Before I do so, however, I want to make something clear: this research was only made possible by a team of dedicated legal and forensic researchers, advocates and deep diggers at the Zondo Commission who have been diligently collecting millions of pages of crucial banking information, following leads and money trails as far as is humanly possible. 

For all the concerns about the length of time the Zondo Commission sits, it must be remembered that this process is truly, globally, unique. Nowhere else in the world right now, and possibly ever, can point to anything near the depth of investigations into grand corruption as is being pursued in South Africa.

Paul Edward Holden testifies at the State Capture Inquiry. (Photo: Gallo Images / Papi Morake)

The total cost of State Capture involving the Gupta enterprise


That is the total amount of money that the South African government spent on contracts tainted by State Capture involving the Gupta enterprise.

You may have read a different figure a month ago of over R49-billion. That figure, which formed part of my original evidence, excluded a new mega-contract that was tainted by State Capture involving Eskom and the IT supplier T-Systems. I’ll talk about that contract more below.

I calculated this figure simply: I worked with the commission to identify the contracts awarded by the South African government where they were tainted by State Capture and how much was paid against them.

This was quite a wide definition, but the essence is that the contracts involved and benefited the Gupta enterprise in some way, most notably where the Gupta enterprise eventually took a cut. In some cases – in fact, the vast majority of cases – the involvement of the Gupta enterprise was an obvious and clear predictor of some sort of irregularity in the awarding of contracts by the state.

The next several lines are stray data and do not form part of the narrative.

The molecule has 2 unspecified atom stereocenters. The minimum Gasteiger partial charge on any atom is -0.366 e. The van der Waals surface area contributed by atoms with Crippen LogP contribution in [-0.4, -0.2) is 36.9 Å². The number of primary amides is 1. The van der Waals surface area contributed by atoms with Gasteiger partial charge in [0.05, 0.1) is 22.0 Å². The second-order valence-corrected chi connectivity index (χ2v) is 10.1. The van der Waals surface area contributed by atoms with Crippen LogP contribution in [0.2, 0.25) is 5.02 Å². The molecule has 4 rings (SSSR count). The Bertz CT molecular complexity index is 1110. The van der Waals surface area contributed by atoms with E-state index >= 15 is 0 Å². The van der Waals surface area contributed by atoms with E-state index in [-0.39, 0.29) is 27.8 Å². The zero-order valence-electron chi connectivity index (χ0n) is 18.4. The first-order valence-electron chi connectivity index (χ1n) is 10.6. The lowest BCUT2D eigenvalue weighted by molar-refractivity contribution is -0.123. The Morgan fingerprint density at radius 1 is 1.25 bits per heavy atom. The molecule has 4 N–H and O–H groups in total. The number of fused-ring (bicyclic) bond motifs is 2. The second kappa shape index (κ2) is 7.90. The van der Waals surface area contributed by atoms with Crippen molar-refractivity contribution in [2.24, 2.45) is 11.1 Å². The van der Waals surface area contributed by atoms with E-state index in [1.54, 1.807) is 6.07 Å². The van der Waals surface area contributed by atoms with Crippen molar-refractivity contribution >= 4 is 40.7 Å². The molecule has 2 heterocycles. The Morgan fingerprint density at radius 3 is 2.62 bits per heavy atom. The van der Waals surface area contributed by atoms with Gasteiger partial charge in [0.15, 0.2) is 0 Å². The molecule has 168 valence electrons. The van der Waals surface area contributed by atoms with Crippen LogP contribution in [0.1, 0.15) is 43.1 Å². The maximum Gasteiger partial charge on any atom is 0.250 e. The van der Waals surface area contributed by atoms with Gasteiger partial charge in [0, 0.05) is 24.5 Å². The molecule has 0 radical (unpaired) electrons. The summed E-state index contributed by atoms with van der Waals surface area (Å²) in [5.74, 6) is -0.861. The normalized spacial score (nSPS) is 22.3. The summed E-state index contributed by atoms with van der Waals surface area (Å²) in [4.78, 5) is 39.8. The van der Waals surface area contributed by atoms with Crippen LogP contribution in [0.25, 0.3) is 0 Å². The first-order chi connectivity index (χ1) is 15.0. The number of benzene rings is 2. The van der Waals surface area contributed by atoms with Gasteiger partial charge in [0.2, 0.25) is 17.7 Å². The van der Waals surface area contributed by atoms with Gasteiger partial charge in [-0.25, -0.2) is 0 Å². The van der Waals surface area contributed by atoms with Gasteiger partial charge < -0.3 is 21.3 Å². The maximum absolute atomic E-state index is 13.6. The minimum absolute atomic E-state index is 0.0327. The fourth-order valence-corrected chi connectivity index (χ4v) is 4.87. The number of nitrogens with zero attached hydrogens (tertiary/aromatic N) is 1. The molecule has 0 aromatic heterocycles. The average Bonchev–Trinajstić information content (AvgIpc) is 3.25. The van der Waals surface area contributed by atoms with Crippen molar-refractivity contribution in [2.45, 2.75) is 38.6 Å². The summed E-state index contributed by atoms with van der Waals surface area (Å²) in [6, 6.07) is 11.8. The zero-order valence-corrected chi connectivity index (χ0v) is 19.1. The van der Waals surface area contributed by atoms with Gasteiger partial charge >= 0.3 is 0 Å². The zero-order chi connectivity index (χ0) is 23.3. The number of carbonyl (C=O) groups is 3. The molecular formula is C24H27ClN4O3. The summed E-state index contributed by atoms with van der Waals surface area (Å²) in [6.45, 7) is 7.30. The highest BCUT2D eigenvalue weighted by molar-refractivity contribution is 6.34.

In a small number of cases, however, the involvement of the Gupta enterprise didn’t necessarily mean that the original contract was corrupt or irregular. Instead, in the fulfilment of that contract, money flowing from State Capture was used. One example of this is the R250-million loan given by the Industrial Development Corporation (IDC) to enable the Guptas and their partners to buy Shiva Uranium. There is no evidence that the IDC made the loan irregularly. However, in paying back a portion of the loan to the IDC, the Guptas made use of money sourced from other State Capture money flows.

Two further things should be emphasised before I move on. 

First, these are State Capture contracts linked to the Gupta enterprise only. They do not include, for example, the horrific looting of the Passenger Rail Agency of South Africa and many other cases of grand corruption.